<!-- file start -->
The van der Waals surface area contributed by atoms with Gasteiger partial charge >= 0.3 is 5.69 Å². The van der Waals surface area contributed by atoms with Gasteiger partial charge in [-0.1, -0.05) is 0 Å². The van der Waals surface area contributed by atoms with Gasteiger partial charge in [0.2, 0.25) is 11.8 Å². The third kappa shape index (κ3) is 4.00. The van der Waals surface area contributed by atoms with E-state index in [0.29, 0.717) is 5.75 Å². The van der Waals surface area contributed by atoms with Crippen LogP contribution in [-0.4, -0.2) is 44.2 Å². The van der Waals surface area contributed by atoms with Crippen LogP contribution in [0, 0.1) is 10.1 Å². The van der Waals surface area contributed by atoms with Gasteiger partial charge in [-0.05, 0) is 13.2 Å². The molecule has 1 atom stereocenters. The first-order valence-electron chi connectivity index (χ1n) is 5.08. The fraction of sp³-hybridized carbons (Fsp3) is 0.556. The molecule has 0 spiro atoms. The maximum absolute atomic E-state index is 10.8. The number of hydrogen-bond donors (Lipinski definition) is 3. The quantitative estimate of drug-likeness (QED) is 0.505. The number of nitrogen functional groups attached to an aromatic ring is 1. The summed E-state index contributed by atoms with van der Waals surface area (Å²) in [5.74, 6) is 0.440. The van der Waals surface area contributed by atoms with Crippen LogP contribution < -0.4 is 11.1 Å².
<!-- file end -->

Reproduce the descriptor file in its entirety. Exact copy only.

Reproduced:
The van der Waals surface area contributed by atoms with Gasteiger partial charge >= 0.3 is 5.69 Å². The van der Waals surface area contributed by atoms with Gasteiger partial charge in [-0.1, -0.05) is 0 Å². The van der Waals surface area contributed by atoms with Gasteiger partial charge in [0.2, 0.25) is 11.8 Å². The third kappa shape index (κ3) is 4.00. The van der Waals surface area contributed by atoms with E-state index in [0.29, 0.717) is 5.75 Å². The van der Waals surface area contributed by atoms with Crippen LogP contribution in [-0.4, -0.2) is 44.2 Å². The van der Waals surface area contributed by atoms with Crippen LogP contribution in [0, 0.1) is 10.1 Å². The van der Waals surface area contributed by atoms with Gasteiger partial charge in [-0.05, 0) is 13.2 Å². The molecule has 1 atom stereocenters. The first-order valence-electron chi connectivity index (χ1n) is 5.08. The fraction of sp³-hybridized carbons (Fsp3) is 0.556. The molecule has 0 spiro atoms. The maximum absolute atomic E-state index is 10.8. The number of hydrogen-bond donors (Lipinski definition) is 3. The quantitative estimate of drug-likeness (QED) is 0.505. The number of nitrogen functional groups attached to an aromatic ring is 1. The summed E-state index contributed by atoms with van der Waals surface area (Å²) in [5.74, 6) is 0.440. The van der Waals surface area contributed by atoms with Crippen LogP contribution < -0.4 is 11.1 Å².